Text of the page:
Taylor Heinicke: This week marked a year ago that Taylor Heinicke was signed by Washington as essentially a COVID-19 quarterback.

This year started with him filling in for Alex Smith in a first-round playoff game where he and Washington gave Tampa Bay their most difficult matchup on their path to the Super Bowl.

Fast forward to the start of this season, where the former Old Dominion standout replaced an injured Ryan Fitzpatrick in Week 1.

Thirteen weeks later, Washington is 6-6 and Heinicke has been a vital piece in Washington’s turnaround. His season has been a roller coaster of more ups (with touchdowns and comebacks) than downs. However, the best part of the Heinicke story is: The ride isn’t over, and the next stop is facing Dallas on Sunday with the NFC East still on the line.

Giannis Antetokounmpo: The “Greek Freak” has five All-Star appearances, three All-NBA first-team honors, and two MVP awards.

In this past season, he added a NBA championship and Finals MVP award to the shelf.

Antetokounmpo’s story is an amazing one from humble beginnings to earning fame, fortune and success in the NBA.

“When you focus on the past, that’s your ego,” said the NBA Finals MVP during the playoffs.” ‘I did this. We were able to beat this team 4-0. I did this in the past. I won that in the past.’ And when I focus on the future, it’s my pride.”

Antetokounmpo’s humble nature is refreshing in a world of “look at me” and “what about me?”

Paige Bueckers: Nicknamed “Buckets,” Bueckers in her freshman season stirred up college basketball as few ever have, winning AP player of the year, Big East player of the year, the John R. Wooden Award for most outstanding player in the country, and the Nancy Lieberman Award for top point guard in Division I basketball as she averaged 20 points, 5.8 assists and 4.9 rebounds, leading UConn back to the Final Four.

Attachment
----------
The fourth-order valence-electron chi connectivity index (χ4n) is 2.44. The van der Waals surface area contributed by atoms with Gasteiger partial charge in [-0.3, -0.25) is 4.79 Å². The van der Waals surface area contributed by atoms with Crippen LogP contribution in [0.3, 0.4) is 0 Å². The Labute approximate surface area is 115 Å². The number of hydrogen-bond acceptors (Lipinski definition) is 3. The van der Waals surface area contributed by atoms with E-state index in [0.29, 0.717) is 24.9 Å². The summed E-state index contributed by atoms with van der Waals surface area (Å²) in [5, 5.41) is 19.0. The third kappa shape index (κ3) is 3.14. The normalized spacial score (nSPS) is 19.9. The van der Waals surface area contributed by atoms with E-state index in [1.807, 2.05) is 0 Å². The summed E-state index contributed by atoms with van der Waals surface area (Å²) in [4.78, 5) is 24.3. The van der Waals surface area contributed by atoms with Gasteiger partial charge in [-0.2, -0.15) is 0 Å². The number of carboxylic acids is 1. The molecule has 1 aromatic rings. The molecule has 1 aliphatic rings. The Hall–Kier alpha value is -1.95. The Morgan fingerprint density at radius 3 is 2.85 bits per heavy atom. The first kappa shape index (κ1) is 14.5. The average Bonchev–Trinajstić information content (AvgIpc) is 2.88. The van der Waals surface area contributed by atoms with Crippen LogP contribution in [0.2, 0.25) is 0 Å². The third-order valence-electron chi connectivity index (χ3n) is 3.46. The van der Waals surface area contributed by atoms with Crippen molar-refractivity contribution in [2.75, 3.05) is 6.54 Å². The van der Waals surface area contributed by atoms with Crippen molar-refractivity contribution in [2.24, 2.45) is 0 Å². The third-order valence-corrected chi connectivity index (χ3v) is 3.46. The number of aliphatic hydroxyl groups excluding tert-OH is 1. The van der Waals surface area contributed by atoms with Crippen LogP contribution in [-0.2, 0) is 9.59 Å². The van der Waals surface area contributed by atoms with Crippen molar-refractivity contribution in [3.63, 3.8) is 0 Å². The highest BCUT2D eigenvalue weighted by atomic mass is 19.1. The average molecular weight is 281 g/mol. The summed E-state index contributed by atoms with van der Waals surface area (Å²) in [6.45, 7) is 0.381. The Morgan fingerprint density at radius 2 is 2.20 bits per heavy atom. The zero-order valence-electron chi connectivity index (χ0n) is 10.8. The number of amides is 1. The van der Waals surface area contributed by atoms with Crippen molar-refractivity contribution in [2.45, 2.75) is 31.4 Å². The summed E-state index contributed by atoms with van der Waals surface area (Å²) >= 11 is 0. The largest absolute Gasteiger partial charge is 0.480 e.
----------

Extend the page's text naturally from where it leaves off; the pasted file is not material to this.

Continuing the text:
Bueckers recently became the first college athlete to sign with Gatorade in a deal that could net her an estimated $1 million per year in name, image and likeness.

But a knee fracture earlier this month will keep her out six to eight weeks.

Here’s hoping for a quick and safe return, because it’s better when your stars can shine — and Bueckers’ career looks extremely bright.

The Atlanta Braves: It’s not just that the Atlanta Braves won the World Series; it’s how they won it.

Despite losing Ronald Acuna, Mike Soroka, among other key players in the season and being under .500 entering August , general manager Alex Anthopoulos made summertime moves bringing in Adam Duvall, Joc Pederson, Eddie Rosario and Jorge Soler.

Duvall’s bat exploded in August, the Braves won the NL East in late September, there was Joc-tober, Rosario won NLCS MVP, Atlanta overcame losing Charlie Morton to a broken leg on a line drive in Game 1 of the World Series and Soler went on to win MVP honors after hitting three go-ahead homers.

The more adversity thrown at Brian Snitker’s group, the more it overcame, and for that it is my most fascinating team this year.

The fans: Congratulations, you made the list.

Yes, you, especially if you returned to the arena, ballpark or stadium in the past few months.

Sports found a way to carry on in 2020 during the pandemic, but ask any player or coach and even broadcaster — it was not the same.

The boos, the cheers, and the roar of a crowd help set the tone and sometimes tell the story of the game.

There was definitely something missing in sports in 2020 and that was you.

With every witty game day sign, every note popping from The Peppas, the octaves reached on an ovation for another Ovi goal, or the energy during “Enter Sandman,” fascinating you are and, oh, how you were missed.